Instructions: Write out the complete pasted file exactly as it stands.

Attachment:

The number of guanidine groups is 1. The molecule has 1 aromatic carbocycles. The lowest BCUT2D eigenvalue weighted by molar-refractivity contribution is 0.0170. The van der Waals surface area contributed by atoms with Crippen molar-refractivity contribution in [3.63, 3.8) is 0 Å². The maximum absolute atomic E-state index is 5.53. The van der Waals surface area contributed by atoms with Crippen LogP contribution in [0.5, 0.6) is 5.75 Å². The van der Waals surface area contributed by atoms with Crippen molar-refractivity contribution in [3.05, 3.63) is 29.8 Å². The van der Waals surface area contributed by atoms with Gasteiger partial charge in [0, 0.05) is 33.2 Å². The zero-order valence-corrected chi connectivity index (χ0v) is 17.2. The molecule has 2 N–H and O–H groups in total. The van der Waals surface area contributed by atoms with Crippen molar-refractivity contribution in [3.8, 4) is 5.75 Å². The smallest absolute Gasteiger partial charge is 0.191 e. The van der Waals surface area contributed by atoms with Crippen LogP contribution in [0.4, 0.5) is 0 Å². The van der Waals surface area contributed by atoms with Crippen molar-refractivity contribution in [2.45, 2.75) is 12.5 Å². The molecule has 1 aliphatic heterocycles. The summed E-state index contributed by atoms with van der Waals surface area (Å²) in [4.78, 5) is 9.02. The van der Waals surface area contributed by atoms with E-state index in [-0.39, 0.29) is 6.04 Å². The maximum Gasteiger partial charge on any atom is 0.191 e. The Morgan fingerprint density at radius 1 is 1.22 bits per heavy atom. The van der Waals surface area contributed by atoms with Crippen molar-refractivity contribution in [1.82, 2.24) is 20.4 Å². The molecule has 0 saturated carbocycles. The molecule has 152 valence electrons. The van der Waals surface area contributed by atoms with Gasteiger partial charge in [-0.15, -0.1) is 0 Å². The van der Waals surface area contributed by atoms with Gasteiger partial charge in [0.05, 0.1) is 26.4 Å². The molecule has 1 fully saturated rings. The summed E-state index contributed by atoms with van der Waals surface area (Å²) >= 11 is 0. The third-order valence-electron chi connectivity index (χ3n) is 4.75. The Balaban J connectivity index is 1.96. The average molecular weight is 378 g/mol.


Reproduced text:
The number of guanidine groups is 1. The molecule has 1 aromatic carbocycles. The lowest BCUT2D eigenvalue weighted by molar-refractivity contribution is 0.0170. The van der Waals surface area contributed by atoms with Crippen molar-refractivity contribution in [3.63, 3.8) is 0 Å². The maximum absolute atomic E-state index is 5.53. The van der Waals surface area contributed by atoms with Crippen LogP contribution in [0.5, 0.6) is 5.75 Å². The van der Waals surface area contributed by atoms with Crippen molar-refractivity contribution in [3.05, 3.63) is 29.8 Å². The van der Waals surface area contributed by atoms with Gasteiger partial charge in [0, 0.05) is 33.2 Å². The zero-order valence-corrected chi connectivity index (χ0v) is 17.2. The molecule has 2 N–H and O–H groups in total. The van der Waals surface area contributed by atoms with Crippen molar-refractivity contribution in [3.8, 4) is 5.75 Å². The smallest absolute Gasteiger partial charge is 0.191 e. The van der Waals surface area contributed by atoms with Crippen LogP contribution in [0.4, 0.5) is 0 Å². The van der Waals surface area contributed by atoms with Crippen molar-refractivity contribution in [2.45, 2.75) is 12.5 Å². The molecule has 1 aliphatic heterocycles. The summed E-state index contributed by atoms with van der Waals surface area (Å²) in [4.78, 5) is 9.02. The van der Waals surface area contributed by atoms with E-state index in [-0.39, 0.29) is 6.04 Å². The maximum Gasteiger partial charge on any atom is 0.191 e. The Morgan fingerprint density at radius 1 is 1.22 bits per heavy atom. The van der Waals surface area contributed by atoms with Crippen molar-refractivity contribution in [1.82, 2.24) is 20.4 Å². The molecule has 0 saturated carbocycles. The molecule has 152 valence electrons. The van der Waals surface area contributed by atoms with Gasteiger partial charge in [-0.15, -0.1) is 0 Å². The van der Waals surface area contributed by atoms with Gasteiger partial charge in [0.05, 0.1) is 26.4 Å². The molecule has 1 fully saturated rings. The summed E-state index contributed by atoms with van der Waals surface area (Å²) >= 11 is 0. The third-order valence-electron chi connectivity index (χ3n) is 4.75. The Balaban J connectivity index is 1.96. The average molecular weight is 378 g/mol.